100,000 workers take action as 'Striketober' hits the US

·4 min read
Kellogg's Cereal plant workers demonstrate at the Battle Creek plant in Michigan
Kellogg's Cereal plant workers are also protesting

More than 100,000 US workers will strike, or have threatened to in October, as a wave of industrial action dubbed "Striketober" hits America.

On Thursday, 10,000 workers at farm equipment maker John Deere walked out over pay and conditions.

Some 60,000 TV and film crew workers are set to strike on Monday, while 24,000 nurses could also protest.

It follows a rise in US union activity after decades of decline, as staff demanded better rights in the pandemic.

Employers have also found themselves on the back foot amid a labour shortage that has forced them to push up wages for the lowest paid.

Thousands of other workers were already on strike in October, including 700 nurses in Massachusetts, 2,000 New York hospital workers and 1,400 Kellogg factory workers in Michigan, Nebraska, Pennsylvania and Tennessee.

Some 6,500 lecturers in California are also on the brink of a walkout.

On Thursday, left wing Democratic Congresswoman Alexandria Ocasio Cortez voiced her support for the action using the hashtag #Striketober which has gone viral.

10,000 Deere & Company workers based mainly in Iowa and Illinois walked out on Thursday, in what is the largest US strike since 2019.

They have rejected a new contract they say insufficiently increases wages and weakens pension rights. Deere said it was determined to reach an agreement that "put every employee in a better economic position".

In addition, more than 24,000 nurses and other healthcare workers in California and Oregon voted on Monday to allow a strike, after pay negotiations with the private hospital group Kaiser Permanente stalled.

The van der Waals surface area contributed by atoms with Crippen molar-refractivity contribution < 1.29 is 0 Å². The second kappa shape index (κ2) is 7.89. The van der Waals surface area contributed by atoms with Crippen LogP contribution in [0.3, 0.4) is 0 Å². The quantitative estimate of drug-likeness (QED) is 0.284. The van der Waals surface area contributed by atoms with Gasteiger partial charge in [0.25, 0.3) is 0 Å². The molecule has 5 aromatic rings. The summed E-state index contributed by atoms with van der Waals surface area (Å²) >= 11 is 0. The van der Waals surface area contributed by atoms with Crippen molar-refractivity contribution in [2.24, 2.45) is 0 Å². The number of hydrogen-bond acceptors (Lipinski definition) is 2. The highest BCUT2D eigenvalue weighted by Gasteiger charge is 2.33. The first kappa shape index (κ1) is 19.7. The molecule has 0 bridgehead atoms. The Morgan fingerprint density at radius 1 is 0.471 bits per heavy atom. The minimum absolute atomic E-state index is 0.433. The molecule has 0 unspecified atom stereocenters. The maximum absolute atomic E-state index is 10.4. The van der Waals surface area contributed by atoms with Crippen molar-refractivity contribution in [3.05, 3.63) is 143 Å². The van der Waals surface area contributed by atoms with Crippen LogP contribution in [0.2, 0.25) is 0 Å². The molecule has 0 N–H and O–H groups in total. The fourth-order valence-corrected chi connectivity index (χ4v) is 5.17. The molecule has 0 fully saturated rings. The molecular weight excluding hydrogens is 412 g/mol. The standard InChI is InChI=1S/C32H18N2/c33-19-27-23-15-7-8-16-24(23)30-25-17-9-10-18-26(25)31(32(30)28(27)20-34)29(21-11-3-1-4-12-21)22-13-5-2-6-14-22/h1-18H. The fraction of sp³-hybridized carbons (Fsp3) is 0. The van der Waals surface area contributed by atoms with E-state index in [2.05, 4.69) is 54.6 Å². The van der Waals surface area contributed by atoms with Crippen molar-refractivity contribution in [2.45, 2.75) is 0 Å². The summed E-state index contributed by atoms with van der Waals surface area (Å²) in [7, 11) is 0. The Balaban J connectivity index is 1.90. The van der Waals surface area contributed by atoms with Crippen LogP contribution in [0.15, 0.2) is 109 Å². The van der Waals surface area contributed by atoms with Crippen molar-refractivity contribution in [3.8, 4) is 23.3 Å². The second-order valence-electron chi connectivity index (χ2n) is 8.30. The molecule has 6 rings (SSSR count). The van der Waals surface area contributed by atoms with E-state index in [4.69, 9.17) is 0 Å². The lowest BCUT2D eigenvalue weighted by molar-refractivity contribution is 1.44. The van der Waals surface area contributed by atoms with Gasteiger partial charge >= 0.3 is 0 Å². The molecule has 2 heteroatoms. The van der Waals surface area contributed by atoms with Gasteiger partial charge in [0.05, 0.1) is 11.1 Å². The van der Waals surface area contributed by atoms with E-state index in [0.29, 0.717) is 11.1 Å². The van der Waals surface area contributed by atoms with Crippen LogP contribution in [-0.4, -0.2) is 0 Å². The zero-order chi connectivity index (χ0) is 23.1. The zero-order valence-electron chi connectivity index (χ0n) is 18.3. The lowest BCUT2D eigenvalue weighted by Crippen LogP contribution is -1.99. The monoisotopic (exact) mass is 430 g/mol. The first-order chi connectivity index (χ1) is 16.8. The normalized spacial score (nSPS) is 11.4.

Among other things, they want a 4% annual pay rise and longer breaks to tackle pandemic-related burnout. Kasier says it hopes to resolve the matter swiftly.

Sign saying Vote Yes
Hollywood could see its biggest strike since World War Two

Meanwhile, many US TV and film studios will stop work on Monday as 60,000 film and crew workers go on strike. It would be the biggest labour walkout in Hollywood since World War Two.

Their union - the International Alliance of Theatrical Stage Employees - accuses Hollywood giants such as Warner Bros and Netflix of failing to give workers proper breaks. Employees frequently work 12-hour days - often without meal breaks, it says.

The Alliance of Motion Picture and Television Producers (which represents the big media firms) says it continues "to negotiate in good faith".

Richard Bensinger, an organiser at Workers United, a union, said the wave of strikes was reminiscent of the 1930s, when industrial action was commonplace in the US.

"Similarly back then the vast divide between the wealthy and the working class became intolerable," he told the BBC. "The decades-long decline of living standards for workers is not sustainable."

But Gary Burtless of the Brookings Institution is more cautious about the impact of the strikes.

"The proportion of the American workforce that belongs to a union remains very low... The number of work days lost as a result of strikes has remained near historical lows since 2002."

'Pro-union president'

About a third of all US workers were in a union in the late 1960s, but that has declined over the decades because of anti-union laws and corporate crackdowns on organising.

Yet in 2020 the union membership rate edged up for the first time in years to 10.8%. Gallup also estimated 65% of all Americans approved of unions, the highest in over two decades.

It's coincided with a swell of industrial action over the last 18 months, as Amazon warehouse staff to New York museum curators sought to unionise for the first time. There have also been months-long strikes by coal miners in Alabama and grocery workers at food giant Mondelez International.

They've been buoyed by the tacit support of Joe Biden - who has promised to be the most "pro-union president you've ever seen" - and a more left-leaning Democratic party.

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